Illinois has elected just two wealthy people to major statewide office in the past 20 years: former U.S. Senator Peter Fitzgerald and current Governor Bruce Rauner.

Both candidates won because they ran as firm, anti-establishment outsiders. Fitzgerald was best known as a state senator in the 1990s for railing against the elders who ran his Republican Party, including many who had been supplying the GOP with loads of money over the years and who’d used their positions to handsomely profit from state business. Rauner also ran against his party’s insiders when he launched his campaign, dismissing them as bought and paid for by Springfield’s special interests.

What establishment-party support both men did receive mostly came at the end of their general-election campaigns. Their personal finances, which allowed them to self-fund, kept them free of establishment taint, and that independence gave both of them credibility as outsiders. As election day neared, some establishment GOP figures decided they’d better swallow their pride and get on board. The establishment needed the insurgents more than the insurgents needed the establishment.

Billionaire Democrat J.B. Pritzker isn’t following this pattern as he campaigns for governor.

You might have heard about a recent Paul Simon Public Policy Institute poll that found that Governor Bruce Rauner’s job disapproval ratings have almost doubled in the past two years, from 31 percent in March 2015 to 58 percent this month. According to the poll, Illinois House Speaker Michael Madigan’s current disapproval rating is 61 percent, about the same as his 63-percent disapproval rating last October. Rauner’s disapproval rating last October was 55 percent.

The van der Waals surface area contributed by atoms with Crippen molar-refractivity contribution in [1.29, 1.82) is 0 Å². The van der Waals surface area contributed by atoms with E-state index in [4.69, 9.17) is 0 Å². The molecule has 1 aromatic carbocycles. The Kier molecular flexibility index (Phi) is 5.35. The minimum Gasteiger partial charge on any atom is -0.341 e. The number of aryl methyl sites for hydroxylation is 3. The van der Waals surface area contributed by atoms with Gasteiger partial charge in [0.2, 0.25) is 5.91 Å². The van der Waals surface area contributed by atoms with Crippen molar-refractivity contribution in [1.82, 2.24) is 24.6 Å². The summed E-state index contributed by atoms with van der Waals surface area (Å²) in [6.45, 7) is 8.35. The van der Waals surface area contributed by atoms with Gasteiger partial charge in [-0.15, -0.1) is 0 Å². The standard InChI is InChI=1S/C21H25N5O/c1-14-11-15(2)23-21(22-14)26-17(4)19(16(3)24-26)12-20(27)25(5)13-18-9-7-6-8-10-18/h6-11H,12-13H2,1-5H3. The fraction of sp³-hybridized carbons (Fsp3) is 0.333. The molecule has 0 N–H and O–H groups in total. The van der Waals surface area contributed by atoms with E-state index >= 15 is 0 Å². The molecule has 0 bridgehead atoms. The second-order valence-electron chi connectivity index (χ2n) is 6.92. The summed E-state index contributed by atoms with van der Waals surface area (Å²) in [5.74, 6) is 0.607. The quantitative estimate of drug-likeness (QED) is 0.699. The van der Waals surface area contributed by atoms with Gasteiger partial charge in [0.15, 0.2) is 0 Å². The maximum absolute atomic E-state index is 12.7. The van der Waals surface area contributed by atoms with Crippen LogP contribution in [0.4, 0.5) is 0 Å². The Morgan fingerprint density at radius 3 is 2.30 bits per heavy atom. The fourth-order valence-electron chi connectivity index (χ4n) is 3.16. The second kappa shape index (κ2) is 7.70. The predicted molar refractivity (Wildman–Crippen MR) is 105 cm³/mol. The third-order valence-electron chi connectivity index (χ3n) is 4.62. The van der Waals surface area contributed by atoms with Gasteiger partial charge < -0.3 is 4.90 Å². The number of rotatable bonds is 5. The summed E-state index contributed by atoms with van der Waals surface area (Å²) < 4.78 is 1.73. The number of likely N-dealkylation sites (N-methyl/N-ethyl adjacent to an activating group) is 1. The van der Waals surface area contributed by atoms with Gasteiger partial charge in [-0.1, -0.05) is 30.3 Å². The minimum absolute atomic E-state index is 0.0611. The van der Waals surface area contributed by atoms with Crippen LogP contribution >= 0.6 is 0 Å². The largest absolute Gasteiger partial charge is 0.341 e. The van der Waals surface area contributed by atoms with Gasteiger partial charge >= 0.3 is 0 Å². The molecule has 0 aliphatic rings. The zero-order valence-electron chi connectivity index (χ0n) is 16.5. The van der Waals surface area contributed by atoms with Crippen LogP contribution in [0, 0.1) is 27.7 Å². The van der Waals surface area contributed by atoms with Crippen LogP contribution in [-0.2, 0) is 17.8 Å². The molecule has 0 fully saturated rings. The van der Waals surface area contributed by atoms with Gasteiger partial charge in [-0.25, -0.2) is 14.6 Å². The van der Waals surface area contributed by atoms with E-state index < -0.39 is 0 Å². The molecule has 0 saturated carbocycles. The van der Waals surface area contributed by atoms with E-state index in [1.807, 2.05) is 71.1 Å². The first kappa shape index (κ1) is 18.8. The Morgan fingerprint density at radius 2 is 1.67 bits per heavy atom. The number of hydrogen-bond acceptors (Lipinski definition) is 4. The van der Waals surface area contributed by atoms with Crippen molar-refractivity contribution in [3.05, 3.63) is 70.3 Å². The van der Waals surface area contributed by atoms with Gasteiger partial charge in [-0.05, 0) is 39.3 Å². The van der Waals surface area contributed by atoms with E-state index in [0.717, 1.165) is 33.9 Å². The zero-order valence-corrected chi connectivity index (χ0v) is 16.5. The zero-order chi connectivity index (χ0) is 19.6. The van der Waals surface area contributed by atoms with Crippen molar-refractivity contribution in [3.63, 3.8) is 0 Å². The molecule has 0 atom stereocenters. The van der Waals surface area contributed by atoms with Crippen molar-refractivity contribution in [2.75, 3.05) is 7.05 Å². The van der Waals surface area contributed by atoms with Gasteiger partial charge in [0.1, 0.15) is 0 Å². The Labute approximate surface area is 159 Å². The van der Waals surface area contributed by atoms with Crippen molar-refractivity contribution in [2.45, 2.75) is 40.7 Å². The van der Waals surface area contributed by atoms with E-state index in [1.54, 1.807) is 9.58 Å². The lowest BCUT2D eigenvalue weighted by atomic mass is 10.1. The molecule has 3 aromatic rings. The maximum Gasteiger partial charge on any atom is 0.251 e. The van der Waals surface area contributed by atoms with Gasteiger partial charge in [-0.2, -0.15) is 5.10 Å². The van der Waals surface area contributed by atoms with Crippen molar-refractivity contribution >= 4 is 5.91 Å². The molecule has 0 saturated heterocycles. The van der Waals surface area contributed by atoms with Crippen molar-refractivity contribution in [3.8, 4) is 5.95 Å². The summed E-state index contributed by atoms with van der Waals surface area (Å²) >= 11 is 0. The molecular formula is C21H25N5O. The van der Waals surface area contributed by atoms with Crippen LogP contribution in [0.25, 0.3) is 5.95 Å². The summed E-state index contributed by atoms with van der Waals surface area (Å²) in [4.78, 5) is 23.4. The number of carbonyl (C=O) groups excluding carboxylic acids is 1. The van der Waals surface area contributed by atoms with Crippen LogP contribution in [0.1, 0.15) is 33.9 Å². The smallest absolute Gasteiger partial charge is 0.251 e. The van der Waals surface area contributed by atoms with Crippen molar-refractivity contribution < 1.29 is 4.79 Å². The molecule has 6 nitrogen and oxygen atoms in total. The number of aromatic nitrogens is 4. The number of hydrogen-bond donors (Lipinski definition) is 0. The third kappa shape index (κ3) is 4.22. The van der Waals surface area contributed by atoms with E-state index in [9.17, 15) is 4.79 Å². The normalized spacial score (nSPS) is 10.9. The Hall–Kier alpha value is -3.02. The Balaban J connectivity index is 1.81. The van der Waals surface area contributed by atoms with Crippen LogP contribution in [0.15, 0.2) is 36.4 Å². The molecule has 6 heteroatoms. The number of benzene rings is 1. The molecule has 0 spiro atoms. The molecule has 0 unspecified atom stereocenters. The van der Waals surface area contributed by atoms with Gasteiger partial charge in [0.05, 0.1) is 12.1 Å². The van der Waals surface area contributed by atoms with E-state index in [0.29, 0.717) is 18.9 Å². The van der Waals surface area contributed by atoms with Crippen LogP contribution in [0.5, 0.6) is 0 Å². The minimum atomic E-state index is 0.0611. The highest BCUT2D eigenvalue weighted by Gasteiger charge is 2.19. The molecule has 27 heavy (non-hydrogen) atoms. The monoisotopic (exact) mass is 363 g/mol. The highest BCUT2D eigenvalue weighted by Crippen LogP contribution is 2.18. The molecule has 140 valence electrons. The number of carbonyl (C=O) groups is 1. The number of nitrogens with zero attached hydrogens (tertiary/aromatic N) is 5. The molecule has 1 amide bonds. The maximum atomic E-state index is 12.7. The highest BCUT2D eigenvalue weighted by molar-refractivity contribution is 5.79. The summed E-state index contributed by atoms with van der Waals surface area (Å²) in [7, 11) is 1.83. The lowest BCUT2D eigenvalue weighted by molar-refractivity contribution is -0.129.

During this long governmental impasse, Madigan has championed the cause of unions and working people against the governor’s attempts to take rights and benefits away from them. But the Democrat is actually underwater with union members. According to the Simon poll, 55 percent of respondents who said they belong to a union disapprove of Madigan’s job performance, including 38 percent who strongly disapprove. Just 34 percent of union members approve of his job performance, while only 12 percent strongly approve. All this pain and they still don’t like him.

But union members dislike the governor far more. The poll found that 72 percent of union members disapprove of Rauner’s job performance, and half of union members strongly disapprove. Only 24 percent approve. On Rauner, anyway, the union message has gotten out.